Antimicrobial agents for treating uncomplicated urinary tract infection in women

Cochrane Database Syst Rev. 2010 Oct 6;(10):CD007182. doi: 10.1002/14651858.CD007182.pub2.


Background: Acute uncomplicated lower urinary tract infection (UTI) is one of the most common problems for which young women seek medical attention.

Objectives: To compare the efficacy, resistance development and safety of different antimicrobial treatments for acute uncomplicated lower UTI.

Search strategy: We searched the Cochrane Central Register of Controlled Trials (CENTRAL), the Cochrane Renal Group's Specialised Register, MEDLINE, EMBASE and bibliographies of included studies.

Selection criteria: Randomised controlled trials (RCTs) comparing different classes of antimicrobials for acute uncomplicated UTI in women were included. The outcomes of interest were symptomatic and bacteriological cure at short and long-term follow-up, resistance development, number of days to symptom resolution, days of work loss, adverse events and complications.

Data collection and analysis: Two authors independently extracted the data and assessed study quality. Statistical analyses were performed using the random effects model and the results expressed as risk ratios (RR) with 95% confidence intervals (CI).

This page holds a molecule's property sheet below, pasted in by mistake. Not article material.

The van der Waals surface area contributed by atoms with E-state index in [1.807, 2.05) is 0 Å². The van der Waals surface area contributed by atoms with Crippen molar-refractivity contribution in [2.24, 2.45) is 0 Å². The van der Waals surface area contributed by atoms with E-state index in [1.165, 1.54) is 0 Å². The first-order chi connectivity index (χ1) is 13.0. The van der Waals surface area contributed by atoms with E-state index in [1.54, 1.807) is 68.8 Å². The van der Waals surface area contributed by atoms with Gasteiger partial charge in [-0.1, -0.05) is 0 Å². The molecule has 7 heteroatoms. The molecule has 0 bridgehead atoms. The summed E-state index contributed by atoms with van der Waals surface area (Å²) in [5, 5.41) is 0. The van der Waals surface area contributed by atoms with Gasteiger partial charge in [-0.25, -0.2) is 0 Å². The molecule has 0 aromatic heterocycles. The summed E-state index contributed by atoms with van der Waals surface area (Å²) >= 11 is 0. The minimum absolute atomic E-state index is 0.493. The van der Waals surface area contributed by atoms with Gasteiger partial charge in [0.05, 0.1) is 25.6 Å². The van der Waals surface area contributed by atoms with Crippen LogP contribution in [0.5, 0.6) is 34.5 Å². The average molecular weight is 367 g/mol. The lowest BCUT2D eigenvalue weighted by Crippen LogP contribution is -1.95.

Main results: Trimethoprim-sulfamethoxazole (TMP-SMX) was as effective as fluoroquinolones in achieving short-term (RR 1.00, 95% CI 0.97 to 1.03) and long-term (RR 0.99, 95% CI 0.94 to 1.05) symptomatic cure. Beta-lactam drugs were as effective as TMP-SMX for short-term (RR 0.95' 95% CI 0.81 to 1.12) and long-term (RR 1.06' 95% CI 0.93 to 1.21) symptomatic cure. Short-term cure for nitrofurantoin was similar to that of TMP-SMX (RR 0.99' 95% CI 0.95 to 1.04) as was long-term symptomatic cure (RR 1.01' 95% CI 0.94 to 1.09).Fluoroquinolones were more effective than beta-lactams (RR 1.22, 95% CI 1.13 to 1.31) for short-term bacteriological cure. Rashes were more frequent in patients treated with TMP-SMX than with nitrofurantoin or fluoroquinolones and in patients treated with beta-lactam drugs compared to fluoroquinolones. Minimal data were available on the emergence of resistant strains during or after antimicrobial treatment.

Authors' conclusions: No differences were observed between the classes of antimicrobials included in this review for the symptomatic cure of acute uncomplicated UTI. Fluoroquinolones proved more effective than beta-lactams for the short-term bacteriological outcome, probably with little clinical significance. Individualised treatment should take into consideration the predictable susceptibility of urinary pathogens in local areas, possible adverse events and resistance development, and patient preference.

Publication types

  • Meta-Analysis
  • Review
  • Systematic Review

MeSH terms

  • Acute Disease
  • Anti-Infective Agents / therapeutic use*
  • Anti-Infective Agents, Urinary / therapeutic use*
  • Female
  • Fluoroquinolones / therapeutic use
  • Humans
  • Randomized Controlled Trials as Topic
  • Trimethoprim, Sulfamethoxazole Drug Combination / therapeutic use
  • Urinary Tract Infections / drug therapy*
  • beta-Lactams / therapeutic use


  • Anti-Infective Agents
  • Anti-Infective Agents, Urinary
  • Fluoroquinolones
  • beta-Lactams
  • Trimethoprim, Sulfamethoxazole Drug Combination